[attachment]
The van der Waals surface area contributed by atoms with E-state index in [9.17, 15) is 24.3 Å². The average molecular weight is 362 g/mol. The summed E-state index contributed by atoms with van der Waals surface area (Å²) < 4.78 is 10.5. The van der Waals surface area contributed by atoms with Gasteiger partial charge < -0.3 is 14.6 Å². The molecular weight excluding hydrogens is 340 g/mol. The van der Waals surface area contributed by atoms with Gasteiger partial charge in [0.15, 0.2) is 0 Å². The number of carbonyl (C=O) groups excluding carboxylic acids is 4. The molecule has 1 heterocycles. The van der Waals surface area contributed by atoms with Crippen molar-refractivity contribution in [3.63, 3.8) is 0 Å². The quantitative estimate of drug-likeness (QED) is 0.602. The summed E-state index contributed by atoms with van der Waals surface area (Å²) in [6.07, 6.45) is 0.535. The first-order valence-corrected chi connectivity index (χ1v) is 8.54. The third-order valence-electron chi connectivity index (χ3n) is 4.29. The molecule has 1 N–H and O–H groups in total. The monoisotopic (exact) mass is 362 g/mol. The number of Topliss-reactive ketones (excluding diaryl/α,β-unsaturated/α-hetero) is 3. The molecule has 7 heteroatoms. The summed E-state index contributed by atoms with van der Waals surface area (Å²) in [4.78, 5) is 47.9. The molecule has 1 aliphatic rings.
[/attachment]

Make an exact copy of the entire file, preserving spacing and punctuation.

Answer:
The van der Waals surface area contributed by atoms with E-state index in [9.17, 15) is 24.3 Å². The average molecular weight is 362 g/mol. The summed E-state index contributed by atoms with van der Waals surface area (Å²) < 4.78 is 10.5. The van der Waals surface area contributed by atoms with Gasteiger partial charge < -0.3 is 14.6 Å². The molecular weight excluding hydrogens is 340 g/mol. The van der Waals surface area contributed by atoms with Gasteiger partial charge in [0.15, 0.2) is 0 Å². The number of carbonyl (C=O) groups excluding carboxylic acids is 4. The molecule has 1 heterocycles. The van der Waals surface area contributed by atoms with Crippen molar-refractivity contribution in [3.63, 3.8) is 0 Å². The quantitative estimate of drug-likeness (QED) is 0.602. The summed E-state index contributed by atoms with van der Waals surface area (Å²) in [6.07, 6.45) is 0.535. The first-order valence-corrected chi connectivity index (χ1v) is 8.54. The third-order valence-electron chi connectivity index (χ3n) is 4.29. The molecule has 1 N–H and O–H groups in total. The monoisotopic (exact) mass is 362 g/mol. The number of Topliss-reactive ketones (excluding diaryl/α,β-unsaturated/α-hetero) is 3. The molecule has 7 heteroatoms. The summed E-state index contributed by atoms with van der Waals surface area (Å²) in [4.78, 5) is 47.9. The molecule has 1 aliphatic rings.